• Thu
  • Dec 25, 2014
  • Updated: 5:47pm
NewsChina
CHONGQING

Trial of former police chief Wang Lijun to be partly secret

PUBLISHED : Saturday, 15 September, 2012, 12:00am
UPDATED : Saturday, 15 September, 2012, 3:45am
 

Part of the trial of former Chongqing police chief Wang Lijun , whose attempted defection in February triggered the country's worst political scandal in two decades, would be conducted secretly, a court spokesman said yesterday.

A spokesman for the Chengdu Intermediate People's Court said he would face trial on Tuesday.

"According to the Criminal Procedure Law, we'll use two ways, comprising open trial and non-open trial, to deal with Wang's case," he said.

Xinhua reported early this month that Wang, once the right-hand man of disgraced former Chongqing Communist Party boss Bo Xilai , would face four charges: defection, abuse of power, bending the law for selfish ends and bribe-taking.

A source close to the procuratorate in Chongqing said yesterday that Wang would most likely be given a suspended death penalty. "Wang has brought to light the murder of Briton Neil Heywood by Bo's wife," the source said. "He made a contribution in that regard and, hence, is unlikely be sentenced to death, even if he committed serious crimes."

Wang's flight to the United States consulate in Chengdu , Sichuan , led to Bo's ousting and effectively ended his political career. Bo has been accused of serious breaches of party discipline.

Bo's wife, Gu Kailai , and a family aide were convicted last month by a court in Hefei , Anhui , with Gu given a suspended death sentence. The trial was attended by dozens of selected members of the public.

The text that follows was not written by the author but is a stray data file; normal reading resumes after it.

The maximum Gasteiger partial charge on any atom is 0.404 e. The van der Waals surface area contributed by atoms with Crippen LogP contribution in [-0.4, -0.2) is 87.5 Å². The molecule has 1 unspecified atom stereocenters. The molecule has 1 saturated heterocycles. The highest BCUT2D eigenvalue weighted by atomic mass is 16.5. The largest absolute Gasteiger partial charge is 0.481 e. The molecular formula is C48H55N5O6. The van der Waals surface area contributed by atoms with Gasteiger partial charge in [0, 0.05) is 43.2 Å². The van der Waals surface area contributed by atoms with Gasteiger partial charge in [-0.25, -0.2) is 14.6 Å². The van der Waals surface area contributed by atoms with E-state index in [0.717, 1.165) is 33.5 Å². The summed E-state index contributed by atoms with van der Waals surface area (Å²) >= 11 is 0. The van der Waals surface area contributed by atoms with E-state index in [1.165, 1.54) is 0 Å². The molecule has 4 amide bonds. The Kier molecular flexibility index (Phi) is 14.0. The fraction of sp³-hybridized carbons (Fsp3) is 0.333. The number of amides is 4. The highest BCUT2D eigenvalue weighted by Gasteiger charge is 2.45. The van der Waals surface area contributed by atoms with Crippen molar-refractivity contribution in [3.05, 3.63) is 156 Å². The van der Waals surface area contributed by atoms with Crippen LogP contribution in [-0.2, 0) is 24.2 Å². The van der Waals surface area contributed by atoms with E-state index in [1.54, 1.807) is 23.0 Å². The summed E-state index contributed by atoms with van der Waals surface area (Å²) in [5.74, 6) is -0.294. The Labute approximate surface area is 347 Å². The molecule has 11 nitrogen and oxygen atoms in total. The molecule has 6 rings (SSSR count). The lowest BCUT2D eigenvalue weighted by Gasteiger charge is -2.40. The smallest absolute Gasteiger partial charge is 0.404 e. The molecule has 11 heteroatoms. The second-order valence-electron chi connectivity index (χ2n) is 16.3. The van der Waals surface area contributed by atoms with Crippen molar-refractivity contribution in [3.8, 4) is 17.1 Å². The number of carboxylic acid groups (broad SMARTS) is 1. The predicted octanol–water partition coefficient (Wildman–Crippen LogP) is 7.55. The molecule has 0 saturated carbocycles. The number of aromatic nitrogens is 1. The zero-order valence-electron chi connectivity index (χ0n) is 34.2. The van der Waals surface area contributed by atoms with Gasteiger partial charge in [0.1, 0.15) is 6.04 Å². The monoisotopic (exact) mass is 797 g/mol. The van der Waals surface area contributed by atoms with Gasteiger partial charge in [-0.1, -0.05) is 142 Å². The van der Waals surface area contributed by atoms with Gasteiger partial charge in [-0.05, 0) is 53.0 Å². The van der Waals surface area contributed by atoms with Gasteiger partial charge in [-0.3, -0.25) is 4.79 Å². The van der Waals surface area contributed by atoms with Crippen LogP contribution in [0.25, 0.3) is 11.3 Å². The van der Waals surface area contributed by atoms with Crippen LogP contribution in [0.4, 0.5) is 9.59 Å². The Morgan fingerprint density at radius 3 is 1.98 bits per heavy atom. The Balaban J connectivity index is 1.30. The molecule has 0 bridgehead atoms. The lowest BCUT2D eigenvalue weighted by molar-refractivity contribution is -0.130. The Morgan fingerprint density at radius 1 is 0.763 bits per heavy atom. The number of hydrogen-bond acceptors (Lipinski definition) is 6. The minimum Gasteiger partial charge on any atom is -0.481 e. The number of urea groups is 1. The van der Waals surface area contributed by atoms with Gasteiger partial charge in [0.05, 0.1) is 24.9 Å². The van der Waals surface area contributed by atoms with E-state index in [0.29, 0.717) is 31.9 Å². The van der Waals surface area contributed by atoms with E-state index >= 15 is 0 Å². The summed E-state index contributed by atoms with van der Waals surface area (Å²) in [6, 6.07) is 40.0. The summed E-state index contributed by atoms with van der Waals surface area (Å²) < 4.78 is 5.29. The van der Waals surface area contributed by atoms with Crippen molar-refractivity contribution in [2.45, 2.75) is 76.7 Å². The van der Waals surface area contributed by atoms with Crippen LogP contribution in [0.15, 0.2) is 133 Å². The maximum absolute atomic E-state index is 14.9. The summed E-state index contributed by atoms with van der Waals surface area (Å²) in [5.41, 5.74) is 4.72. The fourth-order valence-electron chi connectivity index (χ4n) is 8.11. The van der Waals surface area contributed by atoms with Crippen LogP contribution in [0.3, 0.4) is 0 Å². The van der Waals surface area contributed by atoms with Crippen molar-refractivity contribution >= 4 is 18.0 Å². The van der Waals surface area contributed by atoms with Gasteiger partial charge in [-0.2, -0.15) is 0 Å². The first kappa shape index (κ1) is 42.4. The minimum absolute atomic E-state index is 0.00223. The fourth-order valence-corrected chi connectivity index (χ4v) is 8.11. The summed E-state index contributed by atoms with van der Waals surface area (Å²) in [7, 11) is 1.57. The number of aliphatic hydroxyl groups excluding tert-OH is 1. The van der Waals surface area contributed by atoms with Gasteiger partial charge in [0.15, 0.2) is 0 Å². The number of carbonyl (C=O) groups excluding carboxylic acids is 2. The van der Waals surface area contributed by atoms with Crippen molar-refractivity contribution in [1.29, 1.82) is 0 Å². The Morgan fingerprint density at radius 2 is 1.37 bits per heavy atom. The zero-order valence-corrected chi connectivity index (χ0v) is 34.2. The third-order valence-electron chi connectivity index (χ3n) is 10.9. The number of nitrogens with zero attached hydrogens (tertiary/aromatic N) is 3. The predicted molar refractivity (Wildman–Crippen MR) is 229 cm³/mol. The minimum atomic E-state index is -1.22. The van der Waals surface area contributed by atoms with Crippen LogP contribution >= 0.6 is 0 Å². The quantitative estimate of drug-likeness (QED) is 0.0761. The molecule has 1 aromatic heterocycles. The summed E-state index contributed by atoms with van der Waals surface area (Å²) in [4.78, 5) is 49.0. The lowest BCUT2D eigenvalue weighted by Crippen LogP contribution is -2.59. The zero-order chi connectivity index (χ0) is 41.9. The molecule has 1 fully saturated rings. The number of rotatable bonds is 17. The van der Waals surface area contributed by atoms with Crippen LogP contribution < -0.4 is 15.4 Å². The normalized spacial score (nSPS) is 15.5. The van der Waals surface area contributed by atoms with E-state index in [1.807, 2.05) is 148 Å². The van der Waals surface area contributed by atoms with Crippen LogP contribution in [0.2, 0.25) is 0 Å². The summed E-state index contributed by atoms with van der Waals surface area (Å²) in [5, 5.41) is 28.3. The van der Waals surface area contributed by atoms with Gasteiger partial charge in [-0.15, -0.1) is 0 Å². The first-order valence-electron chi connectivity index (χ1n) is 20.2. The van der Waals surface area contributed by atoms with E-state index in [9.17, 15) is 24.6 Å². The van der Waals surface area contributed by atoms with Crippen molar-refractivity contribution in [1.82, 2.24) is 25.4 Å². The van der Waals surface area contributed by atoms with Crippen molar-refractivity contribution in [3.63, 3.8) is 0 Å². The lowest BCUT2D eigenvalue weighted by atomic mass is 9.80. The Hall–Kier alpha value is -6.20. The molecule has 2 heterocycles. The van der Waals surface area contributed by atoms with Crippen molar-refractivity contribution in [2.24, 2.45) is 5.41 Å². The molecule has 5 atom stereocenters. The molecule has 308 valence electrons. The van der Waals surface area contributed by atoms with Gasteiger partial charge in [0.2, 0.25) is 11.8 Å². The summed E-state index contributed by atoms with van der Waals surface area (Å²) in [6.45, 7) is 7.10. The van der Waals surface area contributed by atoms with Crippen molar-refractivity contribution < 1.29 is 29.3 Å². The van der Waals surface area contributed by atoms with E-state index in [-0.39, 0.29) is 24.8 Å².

The Chengdu court spokesman said yesterday there was already a full house for Wang's public trial.

He said he had no idea whether the closed-door part of the trial had already taken place. There has been speculation that Wang stood trial in secret in Chengdu as early as the middle of last month.

Hong Kong-based mainland law expert Ong Yew-kim said that as Wang's case involved both state secrets and diplomatic issues, parts of his trial would certainly be closed. "Part of the trial will be open to the public, while the rest, which involves sensitive issues, will be held behind closed doors," Ong said.

It remains unclear how long the trial will last.

One of the focal points is whether Bo will be implicated in Wang's indictment.

Bo has not been seen in public since mid-March.

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